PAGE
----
Mulholland Drive (2001)

David Lynch’s Head Scratch is considered one of the greatest films of all time, but it was so difficult to market that it failed to recoup its $20million (£15million) budget.

Scott Pilgrim vs. the World (2010)

Edgar Wright’s latest film, Last night in Soho, flopped. at the box office — but it wasn’t the director’s first disappointment. in 2010, Scottish pilgrim was a box office bomb, grossing $47.7 million (£35.8 million) on a production budget of $85-90 million (£63.7-67.5 million). However, the love for the film is strong 11 years later, and the director regularly tweets along when it airs on TV.

‘Scott Pilgrim vs. the World’

(Big Talk Productions/Kobal/Shutterstock)

The Shawshank Redemption (1994)

This Stephen King adaptation may famously be at the top of IMDb’s ‘Top 250’ list, but it was a disappointment at the box office upon release, grossing just US$16 million (£12 million) during its first theatrical run. brought in. It would later be re-released and gross $58.3million (£43.7million), which is a bit of a scam but we’ll let it happen.

A Simple Plan (1998)

Now available on BBC iPlayer, this Oscar-nominated Coen brothers-style noir directed by Sam Raimi has raked in a paltry $17 million (£12.7 million) at the box office. This perhaps cemented its fate as one of the most unsung films of the 1990s.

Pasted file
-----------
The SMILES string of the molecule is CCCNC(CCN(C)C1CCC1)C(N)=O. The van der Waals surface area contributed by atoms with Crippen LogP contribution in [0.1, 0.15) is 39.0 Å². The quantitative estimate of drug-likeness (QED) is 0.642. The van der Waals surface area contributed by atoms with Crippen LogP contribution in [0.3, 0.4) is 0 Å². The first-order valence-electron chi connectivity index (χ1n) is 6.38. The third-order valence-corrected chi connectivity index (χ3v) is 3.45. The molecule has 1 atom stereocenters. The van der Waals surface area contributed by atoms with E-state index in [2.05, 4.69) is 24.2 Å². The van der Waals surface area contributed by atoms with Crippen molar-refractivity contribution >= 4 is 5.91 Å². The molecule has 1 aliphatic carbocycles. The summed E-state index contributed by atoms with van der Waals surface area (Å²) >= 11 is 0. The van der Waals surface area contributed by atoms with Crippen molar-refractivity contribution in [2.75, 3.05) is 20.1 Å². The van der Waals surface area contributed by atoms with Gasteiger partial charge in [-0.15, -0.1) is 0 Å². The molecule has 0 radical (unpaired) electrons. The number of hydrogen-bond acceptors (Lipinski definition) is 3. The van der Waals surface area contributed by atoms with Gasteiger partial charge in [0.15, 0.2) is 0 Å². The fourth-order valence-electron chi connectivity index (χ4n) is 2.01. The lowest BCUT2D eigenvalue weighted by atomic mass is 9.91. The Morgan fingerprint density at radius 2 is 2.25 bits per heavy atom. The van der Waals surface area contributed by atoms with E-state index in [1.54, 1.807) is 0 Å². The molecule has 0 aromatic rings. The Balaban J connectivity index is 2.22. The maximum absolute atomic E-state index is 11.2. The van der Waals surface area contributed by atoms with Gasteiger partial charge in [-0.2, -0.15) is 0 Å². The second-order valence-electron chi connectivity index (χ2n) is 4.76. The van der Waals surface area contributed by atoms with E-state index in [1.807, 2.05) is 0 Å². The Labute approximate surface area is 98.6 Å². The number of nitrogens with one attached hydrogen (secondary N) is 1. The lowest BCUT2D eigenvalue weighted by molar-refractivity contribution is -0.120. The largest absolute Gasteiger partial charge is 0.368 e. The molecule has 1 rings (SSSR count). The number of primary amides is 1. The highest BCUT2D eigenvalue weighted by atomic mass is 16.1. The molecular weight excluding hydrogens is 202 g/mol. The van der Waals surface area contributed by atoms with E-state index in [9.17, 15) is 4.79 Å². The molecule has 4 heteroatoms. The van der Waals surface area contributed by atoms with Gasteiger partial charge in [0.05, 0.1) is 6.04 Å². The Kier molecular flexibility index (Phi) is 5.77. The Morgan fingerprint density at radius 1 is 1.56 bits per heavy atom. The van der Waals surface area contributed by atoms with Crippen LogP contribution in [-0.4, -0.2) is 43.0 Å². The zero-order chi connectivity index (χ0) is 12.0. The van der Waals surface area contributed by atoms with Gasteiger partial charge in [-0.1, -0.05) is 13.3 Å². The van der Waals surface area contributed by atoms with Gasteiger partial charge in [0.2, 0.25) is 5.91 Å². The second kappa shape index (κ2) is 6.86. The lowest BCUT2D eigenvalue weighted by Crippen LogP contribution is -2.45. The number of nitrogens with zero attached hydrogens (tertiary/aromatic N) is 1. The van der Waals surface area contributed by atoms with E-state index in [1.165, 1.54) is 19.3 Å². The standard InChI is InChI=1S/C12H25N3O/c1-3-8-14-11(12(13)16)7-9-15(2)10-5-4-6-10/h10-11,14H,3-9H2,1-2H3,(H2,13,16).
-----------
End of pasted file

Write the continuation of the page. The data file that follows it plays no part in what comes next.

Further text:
This Is Spinal Puncture (1984)

It wasn’t until the release of Home Entertainment that Rob became Reiner’s mockumentary This is spinal tapdocumenting the rise of a fictional band became the beloved classic it is today.

Willy Wonka and the Chocolate Factory (1971)

It may be a superior Roald Dahl adaptation, but the Gene Wilder film grossed a tiny $1 million (£749) on its original release in 1971. It cemented its status as one of the most popular family films of all time after becoming a staple on the Christmas television schedule.

https://www.independent.co.uk/arts-entertainment/films/features/box-office-bombs-brilliant-movies-b2237003.html 23 Great Movies That Were Box Office Bombs, From Shawshank Redemption To Children Of Men

JOE HERNANDEZ